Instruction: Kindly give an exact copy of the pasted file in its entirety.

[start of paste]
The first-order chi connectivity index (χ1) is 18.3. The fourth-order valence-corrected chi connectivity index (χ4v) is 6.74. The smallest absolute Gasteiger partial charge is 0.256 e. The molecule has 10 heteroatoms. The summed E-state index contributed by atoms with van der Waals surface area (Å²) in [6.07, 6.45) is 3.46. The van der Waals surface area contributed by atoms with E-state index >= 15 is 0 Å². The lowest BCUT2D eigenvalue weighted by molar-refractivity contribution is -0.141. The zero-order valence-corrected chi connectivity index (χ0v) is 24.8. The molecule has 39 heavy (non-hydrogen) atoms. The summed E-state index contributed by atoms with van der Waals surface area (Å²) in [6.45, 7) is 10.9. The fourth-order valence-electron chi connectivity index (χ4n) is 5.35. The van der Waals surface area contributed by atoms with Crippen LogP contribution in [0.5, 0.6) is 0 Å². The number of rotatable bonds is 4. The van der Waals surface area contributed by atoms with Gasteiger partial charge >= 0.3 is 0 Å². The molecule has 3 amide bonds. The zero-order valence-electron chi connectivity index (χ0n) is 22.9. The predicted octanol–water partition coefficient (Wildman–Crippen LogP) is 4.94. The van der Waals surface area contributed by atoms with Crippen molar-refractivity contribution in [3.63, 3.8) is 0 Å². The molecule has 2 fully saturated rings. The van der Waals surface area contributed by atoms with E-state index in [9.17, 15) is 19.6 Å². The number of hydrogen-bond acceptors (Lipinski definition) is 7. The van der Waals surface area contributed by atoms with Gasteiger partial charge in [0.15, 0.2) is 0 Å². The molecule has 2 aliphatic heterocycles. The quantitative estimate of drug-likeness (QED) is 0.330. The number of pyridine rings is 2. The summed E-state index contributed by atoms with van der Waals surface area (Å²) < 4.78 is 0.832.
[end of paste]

The first-order chi connectivity index (χ1) is 18.3. The fourth-order valence-corrected chi connectivity index (χ4v) is 6.74. The smallest absolute Gasteiger partial charge is 0.256 e. The molecule has 10 heteroatoms. The summed E-state index contributed by atoms with van der Waals surface area (Å²) in [6.07, 6.45) is 3.46. The van der Waals surface area contributed by atoms with E-state index >= 15 is 0 Å². The lowest BCUT2D eigenvalue weighted by molar-refractivity contribution is -0.141. The zero-order valence-corrected chi connectivity index (χ0v) is 24.8. The molecule has 39 heavy (non-hydrogen) atoms. The summed E-state index contributed by atoms with van der Waals surface area (Å²) in [6.45, 7) is 10.9. The fourth-order valence-electron chi connectivity index (χ4n) is 5.35. The van der Waals surface area contributed by atoms with Crippen LogP contribution in [0.5, 0.6) is 0 Å². The number of rotatable bonds is 4. The van der Waals surface area contributed by atoms with Gasteiger partial charge >= 0.3 is 0 Å². The molecule has 3 amide bonds. The zero-order valence-electron chi connectivity index (χ0n) is 22.9. The predicted octanol–water partition coefficient (Wildman–Crippen LogP) is 4.94. The van der Waals surface area contributed by atoms with Crippen molar-refractivity contribution in [3.63, 3.8) is 0 Å². The molecule has 2 fully saturated rings. The van der Waals surface area contributed by atoms with E-state index in [9.17, 15) is 19.6 Å². The number of hydrogen-bond acceptors (Lipinski definition) is 7. The van der Waals surface area contributed by atoms with Gasteiger partial charge in [0.15, 0.2) is 0 Å². The molecule has 2 aliphatic heterocycles. The quantitative estimate of drug-likeness (QED) is 0.330. The number of pyridine rings is 2. The summed E-state index contributed by atoms with van der Waals surface area (Å²) < 4.78 is 0.832.